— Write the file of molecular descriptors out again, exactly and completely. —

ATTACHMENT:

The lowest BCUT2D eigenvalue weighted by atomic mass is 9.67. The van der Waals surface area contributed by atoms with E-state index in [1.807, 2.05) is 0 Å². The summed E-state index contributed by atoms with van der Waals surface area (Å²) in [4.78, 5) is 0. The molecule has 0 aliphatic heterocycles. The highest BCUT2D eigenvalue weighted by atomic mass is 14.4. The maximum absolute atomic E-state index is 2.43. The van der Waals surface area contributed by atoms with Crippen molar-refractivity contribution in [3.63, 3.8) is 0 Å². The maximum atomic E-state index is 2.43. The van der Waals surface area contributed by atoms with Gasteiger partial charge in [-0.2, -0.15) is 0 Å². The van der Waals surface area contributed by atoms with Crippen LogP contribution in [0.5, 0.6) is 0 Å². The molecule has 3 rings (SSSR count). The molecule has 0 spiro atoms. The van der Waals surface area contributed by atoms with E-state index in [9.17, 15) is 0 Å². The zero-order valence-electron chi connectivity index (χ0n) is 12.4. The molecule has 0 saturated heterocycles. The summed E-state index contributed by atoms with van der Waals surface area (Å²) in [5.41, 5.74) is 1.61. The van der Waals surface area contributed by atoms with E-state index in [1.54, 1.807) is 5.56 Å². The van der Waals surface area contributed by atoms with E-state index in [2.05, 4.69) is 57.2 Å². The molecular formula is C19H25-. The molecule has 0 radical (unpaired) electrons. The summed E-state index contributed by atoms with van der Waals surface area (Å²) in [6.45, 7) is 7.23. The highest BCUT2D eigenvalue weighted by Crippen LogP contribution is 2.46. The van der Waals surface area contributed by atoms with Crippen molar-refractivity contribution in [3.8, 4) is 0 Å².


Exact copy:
The lowest BCUT2D eigenvalue weighted by atomic mass is 9.67. The van der Waals surface area contributed by atoms with E-state index in [1.807, 2.05) is 0 Å². The summed E-state index contributed by atoms with van der Waals surface area (Å²) in [4.78, 5) is 0. The molecule has 0 aliphatic heterocycles. The highest BCUT2D eigenvalue weighted by atomic mass is 14.4. The maximum absolute atomic E-state index is 2.43. The van der Waals surface area contributed by atoms with Crippen molar-refractivity contribution in [3.63, 3.8) is 0 Å². The maximum atomic E-state index is 2.43. The van der Waals surface area contributed by atoms with Gasteiger partial charge in [-0.2, -0.15) is 0 Å². The van der Waals surface area contributed by atoms with Crippen LogP contribution in [0.5, 0.6) is 0 Å². The molecule has 3 rings (SSSR count). The molecule has 0 spiro atoms. The van der Waals surface area contributed by atoms with E-state index in [9.17, 15) is 0 Å². The zero-order valence-electron chi connectivity index (χ0n) is 12.4. The molecule has 0 saturated heterocycles. The summed E-state index contributed by atoms with van der Waals surface area (Å²) in [5.41, 5.74) is 1.61. The van der Waals surface area contributed by atoms with E-state index in [1.54, 1.807) is 5.56 Å². The van der Waals surface area contributed by atoms with E-state index in [2.05, 4.69) is 57.2 Å². The molecular formula is C19H25-. The molecule has 0 radical (unpaired) electrons. The summed E-state index contributed by atoms with van der Waals surface area (Å²) in [6.45, 7) is 7.23. The highest BCUT2D eigenvalue weighted by Crippen LogP contribution is 2.46. The van der Waals surface area contributed by atoms with Crippen molar-refractivity contribution in [3.8, 4) is 0 Å².